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Thread: Armrest?

  1. #11
    If you get a zra series 2 you can have mine for free.The DME put them on my chair (even though I specifically told them not too). Took them off as soon as I got the chair and they have never been used.

  2. #12
    Quote Originally Posted by dispatchjen View Post
    Chick u r correct I did say that and u stick by it. I can get back u if I fall and no I don't need the use if a larger stall. I have alot of upper body strength so much that I can pick my self up but when I have muscle spasms and my body tenses up I don't want to fall out of my chair. It's better to not to fall than to fall risk hurting myself and then pick myself up
    With the amount of physical strength you have and the great control and agility you describe you have over your body, I'm curious how a couple of measly little armrest would prevent you from falling?

    Further, as stephen212 explained, the wheels and/or frame of a chair should easily suffice, particularly for someone with your abilities, as you've generously shared. That is, unless those spasms completely incapacitate you, leaving you wholly debilitated? If so, your spasms must be extremely violent and severe? But if that's the case, the question still remains - how would 2 little armrest prevent falling?

  3. #13
    Senior Member
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    I use the swing away ones, I like them for when I am just hanging around in the chair ..... watching tv or such, and they come out easily, and I don't bother with them the rest of the time. They are a real pain when I break down the chair to put in the car, if I happen to have them on the chair when I leave the house. I really don't think they would be sturdy enough to protect you from falling out if you do have as much a problem w/ spasms a you say.

    What level are you, it would make it easier to reply appropriately.
    T7-8 since Feb 2005

  4. #14
    I only use armrests when I'm home not doing anything. I used the tubular sling away armrests. The only reason I use them is because of I just let my arms hang while I'm sitting there, they fall asleep. I just use armrests to set my arms on one of not doing anything, otherwise they get in the way when I go out.
    C-5/6, 7-9-2000
    Scottsdale, AZ

    Make the best out of today because yesterday is gone and tomorrow may never come. Nobody knows that better than those of us that have almost died from spinal cord injury.

  5. #15
    I suspect the point that some of you here might be missing is that, while Jen may or may not actually *need* armrests in the sense that she couldn't possibly do without, she just feels safer knowing that she has them. If that sense of security is important to you, Jen, then don't let other people tell you to give it up. The most important question you need to ask yourself, in that case, is whether or not you also want to be able to use the armrests to actually rest your arms on. If the answer is no, get the tubular ones.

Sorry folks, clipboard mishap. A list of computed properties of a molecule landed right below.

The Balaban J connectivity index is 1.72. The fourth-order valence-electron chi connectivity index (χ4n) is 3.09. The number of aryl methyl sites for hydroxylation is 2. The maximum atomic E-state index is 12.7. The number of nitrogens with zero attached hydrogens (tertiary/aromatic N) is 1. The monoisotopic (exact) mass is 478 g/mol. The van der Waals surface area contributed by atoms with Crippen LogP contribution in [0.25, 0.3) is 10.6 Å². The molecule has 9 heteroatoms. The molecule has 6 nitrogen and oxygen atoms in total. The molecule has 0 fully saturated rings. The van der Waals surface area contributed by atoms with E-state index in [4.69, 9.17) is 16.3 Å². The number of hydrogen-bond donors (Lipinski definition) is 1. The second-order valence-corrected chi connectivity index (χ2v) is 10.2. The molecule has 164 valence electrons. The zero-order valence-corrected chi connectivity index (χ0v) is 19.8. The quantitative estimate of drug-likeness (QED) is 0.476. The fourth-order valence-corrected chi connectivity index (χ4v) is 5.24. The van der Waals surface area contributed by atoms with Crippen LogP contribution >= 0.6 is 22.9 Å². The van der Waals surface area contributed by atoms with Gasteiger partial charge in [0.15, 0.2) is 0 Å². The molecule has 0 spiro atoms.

That being said ... I have some (limited) experience with what full-body spasms can do. They made me tip over backwards three times in as many weeks when I first started doing wheelchair basketball. I've only tipped over once in eleven months while sitting in my regular wheelchair, despite the fact that I never had anti-tippers *or* armrests on the regular, and the basketball wheelchair I use has two very heavy-duty anti-tippers. Point being: I think that if you do have a strong spasm, whatever accessories you do or do not have on your chair aren't going to make much of a practical difference.

    After four weeks of holding my breath through every basketball practice, I learned that I could avoid the kind of spasms that cause me to tip over by tying my feet a certain way. As far as I can tell, the problems I had were due to the fact that the chairs we use at the club aren't made to measure, so I was always just a tad too uncomfortable in one of those.

    Therefore, in the interest of maximum safety, my first suggestion to you would be to make absolutely sure you get a chair that seats you comfortably. The best way to do that, of course, is to demo a similarly-measured chair for a while before you order your own, although I realize that might not always be possible. If the chair itself doesn't make much of a difference for you, then I would suggest adjusting your COG to make the chair less tippy. It might not make you *feel* more secure in the same way that having a pair of armrests to grab onto does, but I think it will, in fact, allow you to *be* more secure when a spasm hits.

  6. #16

    armrest

    I dont tip over when im having a spasm my problem is im worried about sliding out. My arms dont spasm its mostly my back and sometimes involves my legs and i do feel more secure with arm rest and i want somewhere to rest them when im not busy.

  7. #17
    Then perhaps you should get a pair of desk-style armrests and a positioning belt

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